My invention consists in the construction, arrangement, and combination, of the various parts of the device, whereby the objects contemplated are attained as hereinafter more fully set forth, specifically pointed out in my claims, and illustrated in the accompanying drawings, in which:
Fig. 1 is a perspective view of my liquid drinking container ready for use;
Fig. 2 is an enlarged longitudinal sectional view of my device and more fully illustrates its construction;
Fig. 3 is an enlarged sectional view of the valve portion of my container illustrating the position of the straw while the liquid contents are being sucked from the container;
Fig. 4 is a cross sectional view of the valve portion of the device and is taken on line 4-4 of Fig. 3; and
Fig. 5 is a longitudinal sectional view of a modified form of structure.
- shown in Fig. 3.
i ice While I have indicated that my device is particularly adapted for the use of children in moving vehicles, it
' nate an ordinary cup. This cup may be of any suitable material such as waxed cardboard, plastic, glass or metal. If the device is to be discarded after only one usage, I recommend that it be made of a waxed paper material or a cheap plastic. The numeral 11 designates an ordinary friction lid detachably closing the top of the cup 10. This lid will be of the same material as the cup. Such cups and lids are in common use and the lid usually has a very small hole inlet passageway 12. It is to such a container that I use my invention and which I will now describe in detail. The numeral 13 designates a bearing portion formed on the lid 11. The numeral 15 designates a tube with its upper end extending through the bearing 13 and its length extending downwardly and terminating in an enlarged portion 16 as shown in Fig. 2. When the lid 11 is placed on the cup 10, this enlarged portion 16 has its open bottom terminating slightly above the inside bottom of the cup as shown in Fig. 3. The numeral 17 designates the straw portion of my device which slidably extends through the lid 11, through the bearing portion 13 and through the tube 15 and terminates -at its lower end within the enlarged portion 16. The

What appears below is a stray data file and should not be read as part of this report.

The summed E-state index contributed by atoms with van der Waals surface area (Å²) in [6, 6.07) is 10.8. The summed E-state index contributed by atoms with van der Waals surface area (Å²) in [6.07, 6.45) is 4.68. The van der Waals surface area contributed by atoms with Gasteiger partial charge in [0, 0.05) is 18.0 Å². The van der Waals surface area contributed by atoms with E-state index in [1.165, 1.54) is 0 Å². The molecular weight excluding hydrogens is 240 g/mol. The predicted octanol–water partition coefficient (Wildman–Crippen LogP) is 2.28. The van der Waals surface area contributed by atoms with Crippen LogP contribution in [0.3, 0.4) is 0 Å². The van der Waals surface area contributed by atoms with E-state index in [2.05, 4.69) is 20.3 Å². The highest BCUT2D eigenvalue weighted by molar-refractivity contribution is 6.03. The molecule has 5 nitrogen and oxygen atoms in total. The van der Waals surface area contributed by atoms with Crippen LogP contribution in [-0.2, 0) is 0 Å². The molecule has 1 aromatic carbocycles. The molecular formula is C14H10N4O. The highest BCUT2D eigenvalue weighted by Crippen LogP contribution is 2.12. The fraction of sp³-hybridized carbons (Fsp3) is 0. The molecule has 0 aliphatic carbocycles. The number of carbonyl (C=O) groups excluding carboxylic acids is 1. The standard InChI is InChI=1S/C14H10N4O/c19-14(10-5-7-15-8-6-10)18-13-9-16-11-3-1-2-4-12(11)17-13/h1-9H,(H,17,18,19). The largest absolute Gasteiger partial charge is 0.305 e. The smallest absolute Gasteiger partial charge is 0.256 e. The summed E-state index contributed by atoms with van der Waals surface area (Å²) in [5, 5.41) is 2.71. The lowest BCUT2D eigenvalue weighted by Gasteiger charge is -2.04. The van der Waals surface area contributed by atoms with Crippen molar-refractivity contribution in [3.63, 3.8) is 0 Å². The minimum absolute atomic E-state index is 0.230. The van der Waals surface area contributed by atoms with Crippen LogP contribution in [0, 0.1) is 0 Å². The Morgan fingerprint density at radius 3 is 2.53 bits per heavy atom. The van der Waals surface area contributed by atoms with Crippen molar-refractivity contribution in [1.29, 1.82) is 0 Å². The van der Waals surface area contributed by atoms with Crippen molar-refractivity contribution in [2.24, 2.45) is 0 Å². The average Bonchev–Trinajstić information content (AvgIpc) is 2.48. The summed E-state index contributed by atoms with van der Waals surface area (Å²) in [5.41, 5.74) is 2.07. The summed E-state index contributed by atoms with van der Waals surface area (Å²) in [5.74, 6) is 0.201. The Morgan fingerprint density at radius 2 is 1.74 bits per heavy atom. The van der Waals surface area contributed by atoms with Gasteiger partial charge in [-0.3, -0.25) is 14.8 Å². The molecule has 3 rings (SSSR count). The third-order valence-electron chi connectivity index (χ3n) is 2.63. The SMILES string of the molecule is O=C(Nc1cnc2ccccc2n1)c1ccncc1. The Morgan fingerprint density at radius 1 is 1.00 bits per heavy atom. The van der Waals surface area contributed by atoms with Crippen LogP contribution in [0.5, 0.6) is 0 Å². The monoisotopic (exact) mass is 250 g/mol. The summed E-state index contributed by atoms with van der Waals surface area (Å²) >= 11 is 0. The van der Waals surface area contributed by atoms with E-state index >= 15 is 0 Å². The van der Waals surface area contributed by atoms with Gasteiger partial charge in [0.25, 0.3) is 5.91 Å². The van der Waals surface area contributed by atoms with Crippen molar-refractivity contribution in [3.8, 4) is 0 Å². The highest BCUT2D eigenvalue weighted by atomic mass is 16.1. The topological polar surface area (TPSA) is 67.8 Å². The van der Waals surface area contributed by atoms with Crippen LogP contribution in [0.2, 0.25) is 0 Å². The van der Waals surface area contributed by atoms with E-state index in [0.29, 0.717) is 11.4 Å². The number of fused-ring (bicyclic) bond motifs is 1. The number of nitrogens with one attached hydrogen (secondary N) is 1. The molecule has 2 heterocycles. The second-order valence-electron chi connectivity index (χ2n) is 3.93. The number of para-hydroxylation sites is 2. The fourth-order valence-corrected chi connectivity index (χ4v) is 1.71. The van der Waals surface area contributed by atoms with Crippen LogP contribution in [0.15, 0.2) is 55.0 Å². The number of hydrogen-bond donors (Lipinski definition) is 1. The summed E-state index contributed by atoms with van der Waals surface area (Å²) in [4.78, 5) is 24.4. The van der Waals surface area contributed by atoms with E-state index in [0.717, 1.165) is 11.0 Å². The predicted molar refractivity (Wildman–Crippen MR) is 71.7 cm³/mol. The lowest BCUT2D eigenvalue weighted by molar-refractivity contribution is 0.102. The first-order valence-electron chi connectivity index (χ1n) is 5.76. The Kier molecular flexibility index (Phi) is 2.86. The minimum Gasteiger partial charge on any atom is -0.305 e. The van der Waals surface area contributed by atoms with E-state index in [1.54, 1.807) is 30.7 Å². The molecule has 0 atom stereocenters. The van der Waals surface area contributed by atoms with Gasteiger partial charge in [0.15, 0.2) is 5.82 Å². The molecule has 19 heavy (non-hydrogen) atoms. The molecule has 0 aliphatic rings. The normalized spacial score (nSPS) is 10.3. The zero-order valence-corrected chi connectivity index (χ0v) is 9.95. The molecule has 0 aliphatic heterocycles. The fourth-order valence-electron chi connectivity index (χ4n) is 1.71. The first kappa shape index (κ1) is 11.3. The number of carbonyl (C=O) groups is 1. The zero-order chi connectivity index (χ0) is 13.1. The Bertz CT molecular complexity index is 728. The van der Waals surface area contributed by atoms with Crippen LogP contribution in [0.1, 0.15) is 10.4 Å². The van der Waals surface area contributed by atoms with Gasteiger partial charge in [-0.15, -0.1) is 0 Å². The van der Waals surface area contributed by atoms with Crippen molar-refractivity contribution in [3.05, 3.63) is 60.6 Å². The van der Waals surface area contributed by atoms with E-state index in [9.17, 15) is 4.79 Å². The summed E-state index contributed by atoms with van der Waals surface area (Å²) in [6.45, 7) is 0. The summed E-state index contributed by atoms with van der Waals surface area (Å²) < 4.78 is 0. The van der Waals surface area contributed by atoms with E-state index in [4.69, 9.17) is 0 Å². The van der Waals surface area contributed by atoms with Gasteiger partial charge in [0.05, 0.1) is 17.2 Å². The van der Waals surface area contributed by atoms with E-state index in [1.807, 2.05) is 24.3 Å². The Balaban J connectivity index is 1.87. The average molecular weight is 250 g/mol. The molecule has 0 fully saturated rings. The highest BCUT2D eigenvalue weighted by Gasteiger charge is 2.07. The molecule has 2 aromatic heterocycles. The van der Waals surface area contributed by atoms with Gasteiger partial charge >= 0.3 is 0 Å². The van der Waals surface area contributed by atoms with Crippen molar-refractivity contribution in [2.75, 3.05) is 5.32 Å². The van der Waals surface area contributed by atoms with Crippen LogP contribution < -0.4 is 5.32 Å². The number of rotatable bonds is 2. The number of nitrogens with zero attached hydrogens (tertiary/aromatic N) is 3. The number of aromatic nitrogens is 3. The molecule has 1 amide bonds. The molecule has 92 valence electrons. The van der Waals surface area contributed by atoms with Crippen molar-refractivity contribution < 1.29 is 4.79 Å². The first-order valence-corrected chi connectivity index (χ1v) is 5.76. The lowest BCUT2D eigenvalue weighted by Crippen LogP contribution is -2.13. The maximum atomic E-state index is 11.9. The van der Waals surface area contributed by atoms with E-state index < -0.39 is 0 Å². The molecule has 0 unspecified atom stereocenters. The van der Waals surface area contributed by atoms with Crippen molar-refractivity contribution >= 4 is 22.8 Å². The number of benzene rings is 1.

numeral 18 designates an enlarged head portion on the lower end of the straw 17 and positioned within the enlarged portion 16. This head portion is of a diameter greater than that of the cylindrical tube portion 15 thereby limiting the upward sliding movement of the straw 17 relative to the enlarged portion 16. The numeral 19 designates a plurality of holes in the wall of the straw 17 directly above the head portion 18 as The numeral 20 designates any flexible resilient means such as a coil spring having one end connected to the head 18 and its other end yieldingly engaging the inside bottom of the cup 11 when the device is completely assembled. This spring or like 20 yieldingly holds the straw 17 in an upward position and with the enlarged head 18 engaging the inside top of the enlarged portion 16 as shown in Fig. 2.